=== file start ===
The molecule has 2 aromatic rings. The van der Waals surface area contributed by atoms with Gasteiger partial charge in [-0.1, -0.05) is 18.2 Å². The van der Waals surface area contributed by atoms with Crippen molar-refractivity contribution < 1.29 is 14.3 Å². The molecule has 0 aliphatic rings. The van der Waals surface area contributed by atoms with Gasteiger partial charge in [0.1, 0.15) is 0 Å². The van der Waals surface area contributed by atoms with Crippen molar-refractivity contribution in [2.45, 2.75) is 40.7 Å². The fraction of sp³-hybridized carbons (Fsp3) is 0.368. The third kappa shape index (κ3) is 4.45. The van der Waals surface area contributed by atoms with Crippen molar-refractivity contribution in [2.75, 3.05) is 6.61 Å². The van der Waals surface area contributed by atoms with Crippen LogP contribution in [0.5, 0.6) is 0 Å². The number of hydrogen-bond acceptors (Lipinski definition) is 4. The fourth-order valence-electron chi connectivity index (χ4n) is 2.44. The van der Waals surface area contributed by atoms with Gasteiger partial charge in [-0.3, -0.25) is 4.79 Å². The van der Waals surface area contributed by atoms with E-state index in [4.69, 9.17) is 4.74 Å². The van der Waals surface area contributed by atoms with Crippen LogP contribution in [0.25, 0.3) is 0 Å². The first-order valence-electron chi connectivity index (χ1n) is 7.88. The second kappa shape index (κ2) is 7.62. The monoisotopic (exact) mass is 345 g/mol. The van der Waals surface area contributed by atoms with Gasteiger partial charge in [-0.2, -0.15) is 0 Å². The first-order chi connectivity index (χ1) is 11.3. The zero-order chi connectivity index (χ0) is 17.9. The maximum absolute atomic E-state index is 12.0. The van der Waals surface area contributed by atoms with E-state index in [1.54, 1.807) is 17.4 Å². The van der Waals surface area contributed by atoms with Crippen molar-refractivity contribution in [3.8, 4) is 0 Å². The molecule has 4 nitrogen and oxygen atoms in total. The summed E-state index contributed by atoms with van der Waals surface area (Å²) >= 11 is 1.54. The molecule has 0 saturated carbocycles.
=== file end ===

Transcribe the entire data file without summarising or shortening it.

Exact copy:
The molecule has 2 aromatic rings. The van der Waals surface area contributed by atoms with Gasteiger partial charge in [-0.1, -0.05) is 18.2 Å². The van der Waals surface area contributed by atoms with Crippen molar-refractivity contribution < 1.29 is 14.3 Å². The molecule has 0 aliphatic rings. The van der Waals surface area contributed by atoms with Gasteiger partial charge in [0.1, 0.15) is 0 Å². The van der Waals surface area contributed by atoms with Crippen molar-refractivity contribution in [2.45, 2.75) is 40.7 Å². The fraction of sp³-hybridized carbons (Fsp3) is 0.368. The third kappa shape index (κ3) is 4.45. The van der Waals surface area contributed by atoms with Crippen molar-refractivity contribution in [2.75, 3.05) is 6.61 Å². The van der Waals surface area contributed by atoms with Crippen LogP contribution in [0.5, 0.6) is 0 Å². The number of hydrogen-bond acceptors (Lipinski definition) is 4. The fourth-order valence-electron chi connectivity index (χ4n) is 2.44. The van der Waals surface area contributed by atoms with Gasteiger partial charge in [-0.3, -0.25) is 4.79 Å². The van der Waals surface area contributed by atoms with E-state index in [4.69, 9.17) is 4.74 Å². The van der Waals surface area contributed by atoms with Crippen LogP contribution in [0.25, 0.3) is 0 Å². The first-order valence-electron chi connectivity index (χ1n) is 7.88. The second kappa shape index (κ2) is 7.62. The monoisotopic (exact) mass is 345 g/mol. The van der Waals surface area contributed by atoms with Gasteiger partial charge in [-0.2, -0.15) is 0 Å². The first-order chi connectivity index (χ1) is 11.3. The zero-order chi connectivity index (χ0) is 17.9. The maximum absolute atomic E-state index is 12.0. The van der Waals surface area contributed by atoms with E-state index in [1.54, 1.807) is 17.4 Å². The van der Waals surface area contributed by atoms with Crippen molar-refractivity contribution in [3.8, 4) is 0 Å². The molecule has 4 nitrogen and oxygen atoms in total. The summed E-state index contributed by atoms with van der Waals surface area (Å²) >= 11 is 1.54. The molecule has 0 saturated carbocycles.